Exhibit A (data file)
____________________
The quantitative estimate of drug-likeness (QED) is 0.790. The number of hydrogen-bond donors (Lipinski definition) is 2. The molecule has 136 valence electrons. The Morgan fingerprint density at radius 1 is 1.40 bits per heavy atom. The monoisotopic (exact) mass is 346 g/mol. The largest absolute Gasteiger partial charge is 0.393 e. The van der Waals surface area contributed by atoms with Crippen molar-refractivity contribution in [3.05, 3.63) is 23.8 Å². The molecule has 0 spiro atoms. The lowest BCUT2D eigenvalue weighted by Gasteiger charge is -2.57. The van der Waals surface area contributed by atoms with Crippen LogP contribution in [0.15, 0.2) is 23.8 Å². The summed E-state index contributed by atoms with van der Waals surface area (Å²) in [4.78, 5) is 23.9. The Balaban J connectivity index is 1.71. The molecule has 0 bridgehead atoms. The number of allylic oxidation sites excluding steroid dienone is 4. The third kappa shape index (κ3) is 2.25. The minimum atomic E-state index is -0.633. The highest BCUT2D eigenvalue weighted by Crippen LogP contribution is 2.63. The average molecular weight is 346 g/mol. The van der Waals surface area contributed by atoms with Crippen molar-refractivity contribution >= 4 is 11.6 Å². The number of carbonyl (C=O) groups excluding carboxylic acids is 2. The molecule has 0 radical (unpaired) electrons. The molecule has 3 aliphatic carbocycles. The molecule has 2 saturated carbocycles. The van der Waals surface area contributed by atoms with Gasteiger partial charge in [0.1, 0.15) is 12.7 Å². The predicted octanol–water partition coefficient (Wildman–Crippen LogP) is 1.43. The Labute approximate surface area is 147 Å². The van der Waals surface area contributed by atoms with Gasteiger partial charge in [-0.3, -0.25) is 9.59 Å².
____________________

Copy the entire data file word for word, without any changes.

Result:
The quantitative estimate of drug-likeness (QED) is 0.790. The number of hydrogen-bond donors (Lipinski definition) is 2. The molecule has 136 valence electrons. The Morgan fingerprint density at radius 1 is 1.40 bits per heavy atom. The monoisotopic (exact) mass is 346 g/mol. The largest absolute Gasteiger partial charge is 0.393 e. The van der Waals surface area contributed by atoms with Crippen molar-refractivity contribution in [3.05, 3.63) is 23.8 Å². The molecule has 0 spiro atoms. The lowest BCUT2D eigenvalue weighted by Gasteiger charge is -2.57. The van der Waals surface area contributed by atoms with Crippen LogP contribution in [0.15, 0.2) is 23.8 Å². The summed E-state index contributed by atoms with van der Waals surface area (Å²) in [4.78, 5) is 23.9. The Balaban J connectivity index is 1.71. The molecule has 0 bridgehead atoms. The number of allylic oxidation sites excluding steroid dienone is 4. The third kappa shape index (κ3) is 2.25. The minimum atomic E-state index is -0.633. The highest BCUT2D eigenvalue weighted by Crippen LogP contribution is 2.63. The average molecular weight is 346 g/mol. The van der Waals surface area contributed by atoms with Crippen molar-refractivity contribution >= 4 is 11.6 Å². The number of carbonyl (C=O) groups excluding carboxylic acids is 2. The molecule has 0 radical (unpaired) electrons. The molecule has 3 aliphatic carbocycles. The molecule has 2 saturated carbocycles. The van der Waals surface area contributed by atoms with Gasteiger partial charge in [0.1, 0.15) is 12.7 Å². The predicted octanol–water partition coefficient (Wildman–Crippen LogP) is 1.43. The Labute approximate surface area is 147 Å². The van der Waals surface area contributed by atoms with Gasteiger partial charge in [-0.3, -0.25) is 9.59 Å².